Many people who want to live in a senior community seek a place where children won't be their neighbors. Other seniors, by contrast, want the opposite, particularly if they're the legal guardians of children.
Children may live in senior housing, but only under certain circumstances. So, if you think you qualify for senior housing and it's important to you to find an apartment with -- or without -- children, don't make assumptions.
Instead, review this summary of what you should expect when you start your apartment search:
Children in 62-and-Older Communities
Children can't live in 62-and-older housing under any circumstances. The rules for the 62-and-older senior housing exemption are stringent, requiring every occupant in every apartment to be at least 62 years old. So, by definition, children (and adults through age 61, for that matter) cannot be occupants in such communities.
Children in 55-and-Older Communities
Children may be allowed to live in a 55-and-older apartment community. By qualifying for this exemption, a landlord is legally free to discriminate based on familial status. But landlords aren't required to do so, and a difficult market or other factors may lead a landlord to decide to rent to families with children.
So, if the owner of a 55-and-older community chooses to rent to families with children, here are your general options if your household includes at least one child:
- Live in the 80% of apartments that must have at least one occupant who is 55 or older. This should work as long as you or someone else in your household is at least 55 years old.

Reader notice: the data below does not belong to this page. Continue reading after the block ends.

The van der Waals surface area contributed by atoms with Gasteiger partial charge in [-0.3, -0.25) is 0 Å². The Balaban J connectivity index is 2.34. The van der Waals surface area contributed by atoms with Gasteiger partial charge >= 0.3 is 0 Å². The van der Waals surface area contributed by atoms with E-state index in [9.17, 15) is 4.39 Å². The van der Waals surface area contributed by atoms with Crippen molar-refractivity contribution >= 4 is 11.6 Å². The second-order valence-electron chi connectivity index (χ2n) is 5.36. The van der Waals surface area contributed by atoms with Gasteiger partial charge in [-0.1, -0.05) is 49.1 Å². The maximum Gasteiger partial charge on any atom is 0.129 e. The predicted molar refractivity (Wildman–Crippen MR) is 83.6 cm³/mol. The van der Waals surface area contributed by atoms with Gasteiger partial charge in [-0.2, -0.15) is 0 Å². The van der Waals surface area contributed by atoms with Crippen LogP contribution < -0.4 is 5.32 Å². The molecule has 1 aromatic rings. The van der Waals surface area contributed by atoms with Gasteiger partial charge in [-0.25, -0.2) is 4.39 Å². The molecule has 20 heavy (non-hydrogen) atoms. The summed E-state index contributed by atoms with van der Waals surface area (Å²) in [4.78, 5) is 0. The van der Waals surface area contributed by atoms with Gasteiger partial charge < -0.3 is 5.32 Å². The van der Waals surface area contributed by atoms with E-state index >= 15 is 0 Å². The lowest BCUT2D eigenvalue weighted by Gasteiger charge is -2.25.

- Live in the 20% of apartments that don't have age restrictions. Note that a landlord may choose to adopt stricter rules than what federal law requires for a 55-and-older community, as long as the rules respect any state and local fair housing laws that protect against age discrimination. (See "Do You Qualify for Senior Housing?" for examples.)
Also be aware that a landlord who chooses to rent to families with children in a 55-and-older community may still legally discriminate based on familial status when it comes to the terms and conditions of the rental. As long as a landlord's actions don't violate other laws, a landlord may treat households with children differently, such as by restricting them from benefits of the apartment community. (A landlord may not, however, take action that would discriminate against prospects and tenants on the basis of other protected classes, such as race, color, religion, national origin, sex, or disability.)